Chimpanzees are highly sociable animals, eating, playing and grooming with other members of the family during the day. Groups (also called communities) can vary in size from 15 to 120 individuals, depending on habitat and the amount of food available. They are very territorial and do not tolerate outsiders entering their midst, often killing individuals from another group. Chimpanzee groups have extremely complex social structures, and the dominant male is not necessarily the strongest individual, but the one who can rally the most supporters. Chimpanzees build their nests in trees at night by folding branches to provide them with a safe sleeping platform, building a new nest every day. Although they spend a lot of time sleeping and eating in trees and moving back and forth by swinging from branch to branch, most travel is done through a network of paths on the ground, using their knuckles for balance.
You can check out incredible facts about chimpanzees.
Reproduction and Life Cycle
Although bonds within groups can last for many years, there are no long-term bonds between males and females as far as reproduction is concerned. Female chimpanzees can give birth to a baby at any time of the year, which is born after a gestation period that lasts about eight months. After birth, babies cling to their mother's fur and stay securely with them for the first few years, after which time the cubs become more adventurous and begin to explore their surroundings more and more independently. Young chimpanzees observe their mothers to learn the skills they need to survive, including what to eat, how to make tools and build nests, and play with other young chimpanzees to practice grooming and wrestling skills. Females are thought to be able to reproduce at age 13, while males appear to develop a little later, around age 16.
diet and prey
Chimpanzees are omnivores and can eat hundreds of different types of food. Much of their diet consists of seasonal fruits, seeds and flowers picked from trees, and insects such as ants and termites extracted from their nests on sticks. However, they are also known to eat larger prey, and when working together, subgroups can kill monkeys and birds, and even successfully hunt duiker. Chimpanzees are the only animals (other than orangutans and humans) that not only use tools but also make them. They've been known to strip leaves and twigs from tree branches and insert them into termite mounds, where the termites will climb the branches and the chimpanzees will lick them off. They're also known to use stones as hammers to crack open nuts, and they've even been known to use chewed leaves as sponges to absorb water, which they then suck out of the leaves.
Predators and Threats
Because they spend so much time in the trees, chimpanzees are not threatened by many of the large predators found on the ground. However, some animals can live both on the ground and in the trees, and the leopard is one of the greatest natural threats to these animals. Chimpanzees are also preyed upon by large snakes and may be killed by other primates, including other chimpanzees. Babies are at greater risk than their parents as they are even captured and eaten by baboons sharing the range. However, the biggest threat to chimpanzees is that people are not only hunting them for meat, but also destroying large swaths of their natural habitat, meaning there are fewer and fewer trees to eat and rest in.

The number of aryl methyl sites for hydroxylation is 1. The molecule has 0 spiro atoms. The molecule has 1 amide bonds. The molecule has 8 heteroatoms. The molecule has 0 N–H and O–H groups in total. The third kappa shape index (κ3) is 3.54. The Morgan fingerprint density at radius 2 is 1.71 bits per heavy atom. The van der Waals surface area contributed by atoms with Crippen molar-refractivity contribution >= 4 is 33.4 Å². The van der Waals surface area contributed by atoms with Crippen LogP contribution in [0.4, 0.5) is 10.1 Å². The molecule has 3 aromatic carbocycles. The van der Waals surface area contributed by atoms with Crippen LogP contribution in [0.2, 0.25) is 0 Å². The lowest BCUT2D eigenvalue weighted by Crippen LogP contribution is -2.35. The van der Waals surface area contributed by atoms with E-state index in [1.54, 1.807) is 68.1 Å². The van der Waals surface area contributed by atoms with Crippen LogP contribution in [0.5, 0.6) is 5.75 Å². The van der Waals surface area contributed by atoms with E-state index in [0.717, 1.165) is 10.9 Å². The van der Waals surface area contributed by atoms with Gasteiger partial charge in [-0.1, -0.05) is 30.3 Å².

Interesting Facts and Features
Chimpanzees are very sociable and spend a lot of time each day grooming each other. Not only does this keep them clean and free from parasites, but it is also thought to relax them and strengthen social bonds within the group. Chimpanzees have been known to make 30 different calls that they use to communicate with other members of the group, including panting. This series of screams and roars is the most common sound in adult chimpanzees and can be heard up to 2 kilometers away. While they do make a variety of sounds, most communication occurs through facial expressions. They have very flexible lips that curl up to create a "smile" when they are angry or feel threatened, which indicates fear. Chimpanzees are known to be among the smartest animals in the world, capable of not only remembering things but also recognizing themselves in mirrors.
relationship with humans
Chimpanzees and humans are thought to have a common ancestor that lived about 8 million years ago, but chimpanzees have been heavily influenced by their close relatives. Chimpanzees have been hunted for bushmeat to this day (albeit banned), and some populations have been decimated by living in areas of long-running civil war. However, it is the loss of natural habitat that affects chimpanzees the most, as they need surrounding trees to survive. Despite the lack of care for them in the wild, the human-like nature of chimpanzees has captivated people for years, both in the scientific community and in zoos, where there are always crowds enjoying watching them interact. Much of what we know about chimpanzees is due to the work of Jane Goodall, who spent 30 years studying them in the wild in Tanzania's Gombe National Park.